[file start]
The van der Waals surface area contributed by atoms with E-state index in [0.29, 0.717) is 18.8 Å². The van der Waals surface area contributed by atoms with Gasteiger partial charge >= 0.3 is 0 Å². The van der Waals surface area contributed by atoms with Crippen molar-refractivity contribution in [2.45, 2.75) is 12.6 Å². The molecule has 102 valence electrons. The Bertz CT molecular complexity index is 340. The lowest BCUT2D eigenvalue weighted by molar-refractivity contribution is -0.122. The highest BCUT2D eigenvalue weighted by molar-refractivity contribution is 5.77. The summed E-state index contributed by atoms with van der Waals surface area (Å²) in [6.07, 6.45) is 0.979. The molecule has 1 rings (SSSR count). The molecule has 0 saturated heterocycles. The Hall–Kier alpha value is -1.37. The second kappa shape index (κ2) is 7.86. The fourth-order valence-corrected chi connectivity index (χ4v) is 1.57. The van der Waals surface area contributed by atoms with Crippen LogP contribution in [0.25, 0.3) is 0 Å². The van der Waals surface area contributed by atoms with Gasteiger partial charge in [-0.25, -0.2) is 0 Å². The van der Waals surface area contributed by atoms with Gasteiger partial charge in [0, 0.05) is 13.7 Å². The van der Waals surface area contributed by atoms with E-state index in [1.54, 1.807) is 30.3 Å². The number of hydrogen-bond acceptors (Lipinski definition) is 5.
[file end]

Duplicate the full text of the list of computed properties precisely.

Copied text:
The van der Waals surface area contributed by atoms with E-state index in [0.29, 0.717) is 18.8 Å². The van der Waals surface area contributed by atoms with Gasteiger partial charge >= 0.3 is 0 Å². The van der Waals surface area contributed by atoms with Crippen molar-refractivity contribution in [2.45, 2.75) is 12.6 Å². The molecule has 102 valence electrons. The Bertz CT molecular complexity index is 340. The lowest BCUT2D eigenvalue weighted by molar-refractivity contribution is -0.122. The highest BCUT2D eigenvalue weighted by molar-refractivity contribution is 5.77. The summed E-state index contributed by atoms with van der Waals surface area (Å²) in [6.07, 6.45) is 0.979. The molecule has 1 rings (SSSR count). The molecule has 0 saturated heterocycles. The Hall–Kier alpha value is -1.37. The second kappa shape index (κ2) is 7.86. The fourth-order valence-corrected chi connectivity index (χ4v) is 1.57. The van der Waals surface area contributed by atoms with Crippen LogP contribution in [0.25, 0.3) is 0 Å². The van der Waals surface area contributed by atoms with Gasteiger partial charge in [-0.25, -0.2) is 0 Å². The van der Waals surface area contributed by atoms with Gasteiger partial charge in [0, 0.05) is 13.7 Å². The van der Waals surface area contributed by atoms with E-state index in [1.54, 1.807) is 30.3 Å². The number of hydrogen-bond acceptors (Lipinski definition) is 5.